For consider him
In the greatness of his person, as God, the Son of God, the heir of all things; and in his offices of prophet, priest, and King, as the Saviour of lost sinners, the Leader and Commander of the people, as the apostle and high priest of our profession: consider him in his human nature, his conversation on earth, and what he did and suffered for men; how that in his nature he was pure and holy, in his conversation harmless and innocent, in his deportment meek and lowly; who went about doing good to the souls of men, and at last suffered and died, and is now glorified: consider the analogy between him and us, and how great is the disproportion; and therefore if he was ill treated, no wonder we should consider him under all his reproaches and sufferings:
that endured such contradiction of sinners against himself;
against his person, they denying his deity, and speaking against his sonship, and against his offices; mocking him as a King, deriding him as a prophet, and treating him with the utmost contempt as a priest and Saviour; and against his actions, his works of mercy to the bodies of men, when done on the sabbath day; his conversing with sinners for the good of their souls, as if he was an encourager of them in sin, and a partner with them; his miracles, as if they were done by the help of the devil; and against the whole series of his life, as if it was criminal. Now we should analogize this contradiction, and see what proportion there is between this, and what is endured by us: we should consider the aggravations of it, that it was "against himself"; sometimes it was against his disciples, and him through them, as it is now against his members, and him in them; but here it was immediately and directly against himself: and this he endured "from sinners"; some more secret, as the Scribes, Sadducees, and Pharisees; some more open, as the common people; some of them the vilest of sinners, the most abandoned of creatures, as the Roman soldiers, and Herod's men of war: and this should be considered, that we cannot be contradicted by viler or meaner persons; and it is worthy of notice, with what courage and bravery of mind, with what patience and invincible constancy he endured it: this should be recollected for imitation and encouragement,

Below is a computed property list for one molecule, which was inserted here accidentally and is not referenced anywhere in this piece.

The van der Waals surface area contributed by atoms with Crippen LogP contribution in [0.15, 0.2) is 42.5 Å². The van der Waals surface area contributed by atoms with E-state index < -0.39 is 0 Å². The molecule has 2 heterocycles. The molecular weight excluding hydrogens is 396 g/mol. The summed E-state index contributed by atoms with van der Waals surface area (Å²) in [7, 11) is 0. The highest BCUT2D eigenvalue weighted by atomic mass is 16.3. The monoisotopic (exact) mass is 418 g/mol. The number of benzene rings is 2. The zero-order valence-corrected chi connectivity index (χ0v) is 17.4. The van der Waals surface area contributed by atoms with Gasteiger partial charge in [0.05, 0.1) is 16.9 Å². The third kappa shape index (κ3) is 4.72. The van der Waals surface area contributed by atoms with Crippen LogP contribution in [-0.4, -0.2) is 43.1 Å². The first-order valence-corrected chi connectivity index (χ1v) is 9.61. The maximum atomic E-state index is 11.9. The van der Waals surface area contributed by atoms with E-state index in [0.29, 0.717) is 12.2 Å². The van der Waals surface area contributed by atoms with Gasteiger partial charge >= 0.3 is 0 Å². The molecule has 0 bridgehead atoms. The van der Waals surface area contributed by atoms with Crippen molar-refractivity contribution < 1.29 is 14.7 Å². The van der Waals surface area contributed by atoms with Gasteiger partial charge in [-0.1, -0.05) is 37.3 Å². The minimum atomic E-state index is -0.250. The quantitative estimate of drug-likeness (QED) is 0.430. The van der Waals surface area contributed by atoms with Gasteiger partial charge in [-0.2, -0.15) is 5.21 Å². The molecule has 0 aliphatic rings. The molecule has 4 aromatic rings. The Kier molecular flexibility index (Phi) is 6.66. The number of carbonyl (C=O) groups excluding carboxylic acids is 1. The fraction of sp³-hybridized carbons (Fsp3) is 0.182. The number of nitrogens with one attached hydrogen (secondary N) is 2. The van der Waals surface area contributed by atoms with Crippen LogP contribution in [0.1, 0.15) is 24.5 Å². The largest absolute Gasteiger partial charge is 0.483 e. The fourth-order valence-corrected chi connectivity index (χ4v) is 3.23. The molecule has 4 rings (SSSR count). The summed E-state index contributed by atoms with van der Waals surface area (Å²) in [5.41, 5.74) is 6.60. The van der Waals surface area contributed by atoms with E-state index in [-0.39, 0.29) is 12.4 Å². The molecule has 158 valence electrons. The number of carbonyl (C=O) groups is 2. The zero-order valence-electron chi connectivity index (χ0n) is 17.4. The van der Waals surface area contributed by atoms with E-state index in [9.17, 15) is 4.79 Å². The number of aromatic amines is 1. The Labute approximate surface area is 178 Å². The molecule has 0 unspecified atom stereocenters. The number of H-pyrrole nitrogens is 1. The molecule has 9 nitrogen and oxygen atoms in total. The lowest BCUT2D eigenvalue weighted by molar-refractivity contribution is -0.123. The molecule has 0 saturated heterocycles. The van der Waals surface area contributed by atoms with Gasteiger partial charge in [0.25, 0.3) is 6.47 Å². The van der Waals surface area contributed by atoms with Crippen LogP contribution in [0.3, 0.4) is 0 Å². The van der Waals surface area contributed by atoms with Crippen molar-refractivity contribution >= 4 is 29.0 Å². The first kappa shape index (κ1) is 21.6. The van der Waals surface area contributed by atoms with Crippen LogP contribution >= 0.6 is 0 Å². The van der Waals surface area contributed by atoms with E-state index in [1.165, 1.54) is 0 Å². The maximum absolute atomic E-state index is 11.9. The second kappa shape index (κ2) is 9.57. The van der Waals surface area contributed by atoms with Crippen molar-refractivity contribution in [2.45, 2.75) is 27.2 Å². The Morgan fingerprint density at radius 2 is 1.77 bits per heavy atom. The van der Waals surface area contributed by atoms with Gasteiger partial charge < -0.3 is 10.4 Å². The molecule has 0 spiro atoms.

lest ye be wearied, and faint in your minds;
contradiction is apt to make persons weary and faint, as Rebekah was, because of the daughters of Heth, and as Jeremiah was, because of the derision of the Jews, ( Genesis 27:46 ) ( Jeremiah 20:8 Jeremiah 20:9 ) but a consideration of Jesus, and of what he has endured, tends to relieve the saints in such a condition; See ( Matthew 10:25 ) ( Luke 23:31 ) .